Following the Creed, our response to the Word of God directs our attention outwards in prayer.   While there are many different ways to pray together, we always pray for the Universal Church, its members, and its mission; the Nation and all in authority; the welfare of the world; the concerns of the local community; those who suffer and those in any trouble, and for the departed.  The Prayers of the People are concluded by a collect, said by the Celebrant.  Ordinarily, we then say a Confession of Sin, confessing before God and each other the ways we have individually and collectively missed the mark.  However, during the Easter season, we omit the Confession, focusing instead on the grace that God gives us in the Resurrection.

Fourth Instruction: The Peace and Offertory
(Following the Prayers of the People)

The Liturgy of the Word concludes with the sharing of the Peace.  Having heard the word of God, and responded with a statement of faith and with prayer for the world, and (ordinarily) having prepared ourselves for Holy Communion by confessing our sins, we show the fruit of all of this work by sharing with one another the Peace of Christ.  This is far more than a simple “Good morning;” in sharing the Peace, we acknowledge that we are reconciled to God and one another in Christ.  Some share this by a handshake, others by a wave, or even a hug or kiss.  What matters is that we are greeting one another in the name and peace of Christ.

Following the Peace, the Celebrant calls us to prepare for the Liturgy of the Table with an Offertory Sentence.  This is taken from Scripture or the Prayer Book and invites us to bring our gifts of bread and wine, money, and our whole selves, now that we are prepared, before God’s Altar.  A hymn is sung as the gifts are brought forward.

Fifth Instruction: The Offertory and the Great Thanksgiving
(Following the Offertory Hymn)

We come now to the Liturgy of the Table.  This central part of our liturgy may be divided into four parts: Taking, blessing, breaking, and giving.  These are based on the four actions of Jesus at the Last Supper, when he took the bread, blessed it, broke it, and gave it to his disciples.  We have already taken the gifts to the Altar in the Offertory.  Now, the deacon prepares the table just as we might prepare a table at home.  A cloth is spread, enough wine and bread are placed on the table for all, and the plate and cup are set out.  In our churches, we use a fortified wine which will not spoil, and so the deacon dilutes it with a little water.  We use special wafers that leave very few crumbs, but any simple bread will do.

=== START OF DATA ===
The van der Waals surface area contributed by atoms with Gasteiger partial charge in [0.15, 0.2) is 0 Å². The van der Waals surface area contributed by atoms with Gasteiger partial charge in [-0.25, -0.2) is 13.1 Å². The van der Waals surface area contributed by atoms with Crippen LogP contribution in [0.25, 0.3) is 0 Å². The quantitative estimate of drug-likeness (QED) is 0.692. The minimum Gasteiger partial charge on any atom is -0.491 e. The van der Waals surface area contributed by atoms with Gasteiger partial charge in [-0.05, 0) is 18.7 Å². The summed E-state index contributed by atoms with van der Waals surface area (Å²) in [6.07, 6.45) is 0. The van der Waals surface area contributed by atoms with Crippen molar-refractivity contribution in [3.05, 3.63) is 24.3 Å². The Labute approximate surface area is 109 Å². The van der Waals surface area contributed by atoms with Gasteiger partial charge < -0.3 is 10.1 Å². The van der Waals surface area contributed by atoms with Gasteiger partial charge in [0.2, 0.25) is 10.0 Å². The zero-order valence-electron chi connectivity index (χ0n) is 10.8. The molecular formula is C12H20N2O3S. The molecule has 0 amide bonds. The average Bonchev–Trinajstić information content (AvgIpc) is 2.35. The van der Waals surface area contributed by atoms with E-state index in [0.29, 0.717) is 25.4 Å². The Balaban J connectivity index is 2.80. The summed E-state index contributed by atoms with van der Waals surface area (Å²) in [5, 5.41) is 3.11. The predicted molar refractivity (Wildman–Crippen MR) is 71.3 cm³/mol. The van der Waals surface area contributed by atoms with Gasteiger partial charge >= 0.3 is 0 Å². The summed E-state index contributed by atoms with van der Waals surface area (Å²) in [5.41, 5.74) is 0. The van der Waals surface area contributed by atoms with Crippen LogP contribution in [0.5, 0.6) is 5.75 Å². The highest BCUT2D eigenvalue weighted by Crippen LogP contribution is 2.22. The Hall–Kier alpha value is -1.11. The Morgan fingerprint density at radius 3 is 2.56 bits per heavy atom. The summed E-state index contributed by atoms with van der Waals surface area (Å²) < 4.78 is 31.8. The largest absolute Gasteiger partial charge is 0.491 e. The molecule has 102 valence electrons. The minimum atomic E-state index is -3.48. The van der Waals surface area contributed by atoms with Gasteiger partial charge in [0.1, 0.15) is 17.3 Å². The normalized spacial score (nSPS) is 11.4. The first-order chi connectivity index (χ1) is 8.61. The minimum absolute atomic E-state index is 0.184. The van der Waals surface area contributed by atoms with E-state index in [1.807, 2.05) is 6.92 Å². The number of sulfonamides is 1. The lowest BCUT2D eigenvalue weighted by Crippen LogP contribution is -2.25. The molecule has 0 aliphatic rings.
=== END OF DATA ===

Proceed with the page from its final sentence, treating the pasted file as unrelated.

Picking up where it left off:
The priest then leads the congregation in the second part: giving thanks or blessing the gifts.  Using one of the Eucharistic Prayers approved by the Episcopal Church, we tell the story of God’s love for us throughout history, culminating with the gift of Jesus.  At Grace Church, throughout the prayer, bells are rung to draw our attention to what is going on: at the Sanctus, after the priest repeats the words of Jesus about the bread and the wine, and at the very end of the prayer.  We are drawn into the story of God’s saving love for us in Jesus.  We pray that God would make these gifts of bread and wine into Christ’s Body and Blood, and we also pray that God would make us into Christ’s Body, given for the world.  At the end of the prayer, the congregation says “Amen,” which means “Let it be so!”  The celebrant makes a solemn bow towards the Bread and Wine, now Body and Blood.

Following the Lord’s Prayer, the celebrant moves to the final action of breaking the Bread.  The largest piece of bread, often called the priest’s host, is broken in a visible way so that everyone can see and remember.  As Christ’s Body was broken for us, the Bread is broken in order to feed us.  The celebrant invites the congregation to receive Communion, before sharing Communion with other ministers at the altar.

Sixth Instruction: After Communion and Dismissal
(Following the Communion hymn)

We have heard and responded to the Word of God in the Liturgy of the Word, and we have been fed with the Body and Blood of Christ in the Liturgy of the Table.  Now, the table is cleared, and we are sent out into the world.  The deacon’s task is to clear the table, just as we would at home.  Because the Bread and Wine are consecrated, we do not simply throw them away.  Any remaining bread or wine is either consumed or placed in the Aumbry to be used to bring Communion to those who are unable to attend church.  The light next to the Aumbry is always lit as long as the Sacrament is present.  The communion vessels are rinsed to ensure that not even a crumb or a drop of God’s gift is wasted.

Following Communion, we say together a brief prayer in thanksgiving for the gifts we’ve been given this morning.  It’s customary for the celebrant to bless the congregation before the final hymn.  The final word in the liturgy is from the deacon, who dismisses us, sending us out into the world.  The dismissal is a reminder that we gather not just to be strengthened and fed, but to go out and serve others.  The liturgy is over, but the work of the people continues.